In Grant-Burton, the right to discuss wages with coworkers was fundamental and substantial under both state and federal law. Labor Code section 923 states: “[T]he public policy of this State is declared as follows: [¶] Negotiation of terms and conditions of labor should result from voluntary agreement between employer and employees․ [I]t is necessary that the individual workman have full freedom of association ․ to negotiate the terms and conditions of his employment, and that he shall be free from the interference, restraint, or coercion of employers of labor, or their agents, in ․ concerted activities for the purpose of ․ mutual aid or protection.” (Grant-Burton, supra, 99 Cal.App.4th at p. 1374, 122 Cal.Rptr.2d 204.) Labor Code section 232 prohibits an employer from disciplining or otherwise discriminating against an employee who discloses the amount of his or her wages. Moreover, participating in a group discussion about the fairness of compensation is protected under the National Labor Relations Act (29 U.S.C. §§ 151-169). (Grant-Burton, supra, 99 Cal.App.4th at p. 1374, 122 Cal.Rptr.2d 204.)
As a consequence, there is a comprehensive and uniform state and federal policy protecting a worker's right to discuss wages with coworkers. An employer, by the express terms of Labor Code section 232, is prohibited from discharging a worker for exercising his or her right to discuss wages. Grant-Burton's termination therefore contravened a fundamental public policy giving rise to a tort claim.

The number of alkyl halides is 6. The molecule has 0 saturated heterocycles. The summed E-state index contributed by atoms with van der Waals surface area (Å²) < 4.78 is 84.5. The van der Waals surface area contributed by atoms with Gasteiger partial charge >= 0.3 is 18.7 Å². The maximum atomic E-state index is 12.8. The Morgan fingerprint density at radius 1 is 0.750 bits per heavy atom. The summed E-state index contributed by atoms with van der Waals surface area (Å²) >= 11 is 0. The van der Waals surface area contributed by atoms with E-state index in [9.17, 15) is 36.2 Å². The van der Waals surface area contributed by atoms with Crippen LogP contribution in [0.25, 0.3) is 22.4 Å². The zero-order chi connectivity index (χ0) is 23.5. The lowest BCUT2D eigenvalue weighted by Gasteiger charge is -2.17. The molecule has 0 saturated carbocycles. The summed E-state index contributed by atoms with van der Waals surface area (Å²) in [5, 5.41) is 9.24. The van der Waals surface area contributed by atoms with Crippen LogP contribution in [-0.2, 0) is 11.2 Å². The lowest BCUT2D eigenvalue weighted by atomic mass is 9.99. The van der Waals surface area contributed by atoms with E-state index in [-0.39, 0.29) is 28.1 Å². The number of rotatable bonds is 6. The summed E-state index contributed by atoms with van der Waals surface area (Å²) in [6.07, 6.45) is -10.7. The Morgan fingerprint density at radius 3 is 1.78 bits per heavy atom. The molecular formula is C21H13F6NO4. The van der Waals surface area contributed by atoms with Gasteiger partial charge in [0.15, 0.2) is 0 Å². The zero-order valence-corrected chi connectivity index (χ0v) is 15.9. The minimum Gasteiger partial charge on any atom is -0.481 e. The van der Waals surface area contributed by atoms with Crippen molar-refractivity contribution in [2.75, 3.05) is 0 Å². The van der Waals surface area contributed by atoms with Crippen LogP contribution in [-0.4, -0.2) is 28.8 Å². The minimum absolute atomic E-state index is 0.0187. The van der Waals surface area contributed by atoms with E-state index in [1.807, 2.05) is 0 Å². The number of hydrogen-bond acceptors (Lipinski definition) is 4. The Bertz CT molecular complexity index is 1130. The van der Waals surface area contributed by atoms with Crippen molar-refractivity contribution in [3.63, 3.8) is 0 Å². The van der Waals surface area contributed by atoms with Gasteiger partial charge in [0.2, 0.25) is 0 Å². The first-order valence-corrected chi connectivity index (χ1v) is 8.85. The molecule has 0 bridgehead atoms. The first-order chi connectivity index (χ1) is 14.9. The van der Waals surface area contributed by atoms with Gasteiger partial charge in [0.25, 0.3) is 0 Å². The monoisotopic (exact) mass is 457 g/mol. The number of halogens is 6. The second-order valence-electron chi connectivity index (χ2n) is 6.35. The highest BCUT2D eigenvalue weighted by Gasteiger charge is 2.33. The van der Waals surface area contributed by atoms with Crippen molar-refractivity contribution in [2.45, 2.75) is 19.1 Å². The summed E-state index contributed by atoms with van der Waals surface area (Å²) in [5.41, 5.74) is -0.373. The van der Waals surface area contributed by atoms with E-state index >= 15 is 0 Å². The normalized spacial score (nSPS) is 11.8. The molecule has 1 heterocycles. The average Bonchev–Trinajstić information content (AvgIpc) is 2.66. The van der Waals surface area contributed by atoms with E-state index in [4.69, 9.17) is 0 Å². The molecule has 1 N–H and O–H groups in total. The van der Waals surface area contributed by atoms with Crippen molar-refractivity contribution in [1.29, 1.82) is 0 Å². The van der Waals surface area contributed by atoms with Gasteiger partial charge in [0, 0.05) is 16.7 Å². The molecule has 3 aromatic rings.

Plaintiff's claim, by contrast, lacks the essential attributes necessary to state a claim for wrongful termination in violation of a fundamental public policy. Section 44922 grants the District the discretion to implement a part-time program for senior employees. While it enables school districts, therefore, to bestow a valuable right on a select segment of their employees, section 44922 does not embody the kind of universal and important right recognized as fundamental to the public good. As the District points out, school districts are not obligated to provide the part-time program. Nor is there a direct benefit to the public at large. While individual teachers and administrators are able to reap the benefits of the part-time option, the benefit to the public is indirect and tangential. Hence, we conclude the trial court properly granted the District's motion for judgment on the pleadings because its inability to offer plaintiff a part-time administrative position as allowed by section 44922 does not constitute a violation of a fundamental policy of this state.
The judgment is affirmed.
1. The individual defendants are Jim Sands, named individually and as Assistant Superintendent of Personnel of the Chico Unified School District, and Scott Brown, named individually and as Superintendent of the Chico Unified School District.
2. All further statutory references are to the Education Code unless otherwise indicated.
FOOTNOTE. See footnote *, ante.
We concur: BLEASE, Acting P.J., and SIMS, J.